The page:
On my lunch break in Warwick today I was struck by the shameless plucking of heartstrings employed by two different window displays, representing two extremes of the human emotional spectrum.
Firstly there was this:
In case you can’t read the book covers, they include such joyous titles as ‘The Saddest Girl in the World’ (a true story), ‘When Daddy Comes Home’, ‘Cry Salty Tears’, ‘Don’t Tell Mummy’ and ‘Nobody Came’, and each one seems to feature a troubled child staring mournfully and accusingly out at you from its cover. It seems we have created a new book genre: the child-victim tear-jerker. How on earth this has come about is fascinating – is it because it makes us feel better about our own lives? Does it allow us to break down emotional barriers we’ve put up regarding our own childhoods? Or (more likely) is it just the macabre voyeurism of the human condition, which knows no limits to the depths it will plumb for new eye-widening horrors? Whichever way, the popularity of such books does not bode well for a chirpy outlook on life.
In complete contrast, the second window showcased a range of ceramic hearts, each displaying its own nauseatingly saccharine pronouncement on life:
Both of these window displays made me think about how our irrepressible love of jumping on the bandwagon extends to our emotional condition. It seems that even emotions can be ‘trendy’. There has been a definite trend over the last few years to wallow in reading these anguishing tear-jerkers whilst sitting in our ironically chintzy home with sickly-sweet lovehearts hanging off various hooks and door knobs. What’s that all about? We want to lose ourself in sadness whilst, simultaneously, celebrating love and life. Hmmm. It strikes me that we will feel whatever the bullying marketeers want us to feel. Perhaps we just need a new range of ceramic tear-drop decorations, for when we’re getting lost in the gloomy miasma of a depressing book. How about ‘People walk through our lives and leave mud on our hearts’? Although, I’m not sure even the best marketing team could make that one sell…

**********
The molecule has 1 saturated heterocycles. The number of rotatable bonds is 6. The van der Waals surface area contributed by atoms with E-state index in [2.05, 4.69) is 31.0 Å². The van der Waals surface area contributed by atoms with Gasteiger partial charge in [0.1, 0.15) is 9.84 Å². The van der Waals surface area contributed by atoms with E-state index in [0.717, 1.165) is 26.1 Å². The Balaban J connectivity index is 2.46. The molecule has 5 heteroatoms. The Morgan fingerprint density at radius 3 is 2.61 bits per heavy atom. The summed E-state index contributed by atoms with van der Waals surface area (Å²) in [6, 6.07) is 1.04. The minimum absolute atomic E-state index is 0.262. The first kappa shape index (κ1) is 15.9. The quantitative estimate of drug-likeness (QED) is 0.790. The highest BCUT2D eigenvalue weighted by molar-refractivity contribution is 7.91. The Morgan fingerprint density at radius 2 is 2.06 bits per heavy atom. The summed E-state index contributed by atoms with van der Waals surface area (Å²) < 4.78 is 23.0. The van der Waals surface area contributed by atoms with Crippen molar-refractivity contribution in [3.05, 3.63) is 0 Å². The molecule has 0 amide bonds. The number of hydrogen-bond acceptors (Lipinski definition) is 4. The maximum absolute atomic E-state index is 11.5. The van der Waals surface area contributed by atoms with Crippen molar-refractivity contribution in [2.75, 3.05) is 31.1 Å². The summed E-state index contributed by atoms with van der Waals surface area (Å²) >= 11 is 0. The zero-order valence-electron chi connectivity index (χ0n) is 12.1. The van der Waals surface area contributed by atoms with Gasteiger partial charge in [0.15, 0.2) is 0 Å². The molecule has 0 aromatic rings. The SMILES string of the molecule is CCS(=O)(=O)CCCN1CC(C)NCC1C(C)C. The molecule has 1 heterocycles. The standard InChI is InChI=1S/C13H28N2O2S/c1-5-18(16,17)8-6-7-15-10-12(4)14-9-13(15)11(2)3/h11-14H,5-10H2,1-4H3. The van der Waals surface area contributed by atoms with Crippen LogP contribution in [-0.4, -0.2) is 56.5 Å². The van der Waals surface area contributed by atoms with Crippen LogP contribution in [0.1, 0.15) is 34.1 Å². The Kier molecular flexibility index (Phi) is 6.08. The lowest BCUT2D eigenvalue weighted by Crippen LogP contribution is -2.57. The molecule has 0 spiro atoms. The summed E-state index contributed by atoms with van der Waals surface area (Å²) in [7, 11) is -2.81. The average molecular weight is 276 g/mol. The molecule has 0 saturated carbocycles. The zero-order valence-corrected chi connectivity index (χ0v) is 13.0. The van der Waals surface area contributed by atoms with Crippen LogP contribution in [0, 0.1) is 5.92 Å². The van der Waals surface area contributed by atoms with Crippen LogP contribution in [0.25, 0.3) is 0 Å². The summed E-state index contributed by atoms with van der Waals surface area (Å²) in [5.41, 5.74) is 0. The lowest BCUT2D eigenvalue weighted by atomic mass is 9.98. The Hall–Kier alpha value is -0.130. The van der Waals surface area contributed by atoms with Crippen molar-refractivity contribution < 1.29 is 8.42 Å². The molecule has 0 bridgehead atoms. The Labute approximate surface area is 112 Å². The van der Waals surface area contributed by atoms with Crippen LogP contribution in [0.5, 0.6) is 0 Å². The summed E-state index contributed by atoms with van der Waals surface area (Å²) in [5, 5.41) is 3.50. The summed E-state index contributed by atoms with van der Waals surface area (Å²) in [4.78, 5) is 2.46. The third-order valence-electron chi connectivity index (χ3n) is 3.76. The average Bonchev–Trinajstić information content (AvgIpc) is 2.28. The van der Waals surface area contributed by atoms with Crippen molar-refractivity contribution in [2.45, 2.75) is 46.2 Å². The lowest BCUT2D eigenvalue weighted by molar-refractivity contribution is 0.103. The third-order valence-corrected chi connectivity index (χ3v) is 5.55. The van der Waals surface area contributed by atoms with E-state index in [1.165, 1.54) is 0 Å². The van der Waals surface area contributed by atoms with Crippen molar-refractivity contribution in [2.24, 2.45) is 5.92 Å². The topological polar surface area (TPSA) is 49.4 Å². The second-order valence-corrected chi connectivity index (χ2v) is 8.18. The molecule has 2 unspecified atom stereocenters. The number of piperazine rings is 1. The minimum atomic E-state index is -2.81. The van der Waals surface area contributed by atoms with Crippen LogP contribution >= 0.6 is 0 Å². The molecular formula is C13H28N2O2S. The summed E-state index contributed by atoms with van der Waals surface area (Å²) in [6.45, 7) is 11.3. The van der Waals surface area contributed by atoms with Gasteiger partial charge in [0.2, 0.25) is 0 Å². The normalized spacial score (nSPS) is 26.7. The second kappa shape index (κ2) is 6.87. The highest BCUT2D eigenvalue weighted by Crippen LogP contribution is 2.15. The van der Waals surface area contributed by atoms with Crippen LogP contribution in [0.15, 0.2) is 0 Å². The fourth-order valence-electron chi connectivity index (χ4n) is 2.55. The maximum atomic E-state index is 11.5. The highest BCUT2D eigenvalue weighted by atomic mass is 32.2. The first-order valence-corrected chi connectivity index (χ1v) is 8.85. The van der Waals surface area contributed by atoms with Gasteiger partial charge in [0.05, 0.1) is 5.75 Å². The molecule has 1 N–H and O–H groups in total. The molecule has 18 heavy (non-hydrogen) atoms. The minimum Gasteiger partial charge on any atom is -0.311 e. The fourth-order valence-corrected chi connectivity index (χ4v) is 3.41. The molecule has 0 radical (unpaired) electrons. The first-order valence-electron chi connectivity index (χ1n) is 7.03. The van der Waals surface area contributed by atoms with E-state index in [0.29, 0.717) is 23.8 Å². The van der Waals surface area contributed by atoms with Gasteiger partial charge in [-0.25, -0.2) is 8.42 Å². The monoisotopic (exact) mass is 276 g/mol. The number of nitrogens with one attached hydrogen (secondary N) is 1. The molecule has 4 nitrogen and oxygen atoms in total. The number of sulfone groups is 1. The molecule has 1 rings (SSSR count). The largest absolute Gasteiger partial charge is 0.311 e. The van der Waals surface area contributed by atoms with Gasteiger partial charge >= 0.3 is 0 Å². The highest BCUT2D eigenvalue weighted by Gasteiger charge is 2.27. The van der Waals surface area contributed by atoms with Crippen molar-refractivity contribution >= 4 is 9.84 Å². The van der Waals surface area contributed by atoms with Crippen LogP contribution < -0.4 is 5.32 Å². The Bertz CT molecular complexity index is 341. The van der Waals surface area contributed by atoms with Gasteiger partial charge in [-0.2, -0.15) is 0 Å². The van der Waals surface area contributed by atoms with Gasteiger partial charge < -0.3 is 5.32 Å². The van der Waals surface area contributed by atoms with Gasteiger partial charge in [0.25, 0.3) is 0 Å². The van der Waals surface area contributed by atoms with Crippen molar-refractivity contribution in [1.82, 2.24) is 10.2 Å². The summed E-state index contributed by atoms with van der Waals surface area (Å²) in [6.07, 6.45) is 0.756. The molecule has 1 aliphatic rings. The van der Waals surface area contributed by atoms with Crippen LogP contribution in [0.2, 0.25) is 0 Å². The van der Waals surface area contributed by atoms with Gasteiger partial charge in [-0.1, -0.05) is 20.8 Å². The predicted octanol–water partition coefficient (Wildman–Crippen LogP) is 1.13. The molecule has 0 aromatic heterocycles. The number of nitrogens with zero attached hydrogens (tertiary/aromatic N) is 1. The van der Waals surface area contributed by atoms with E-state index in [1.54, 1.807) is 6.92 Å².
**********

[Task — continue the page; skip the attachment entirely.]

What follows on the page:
(Post-script: I realise the irony of me writing this, having previously confessed my love of weighty, Russian novels, notorious for their bleakness. However, there is also great humour, light and life in those Siberian tomes – honest!)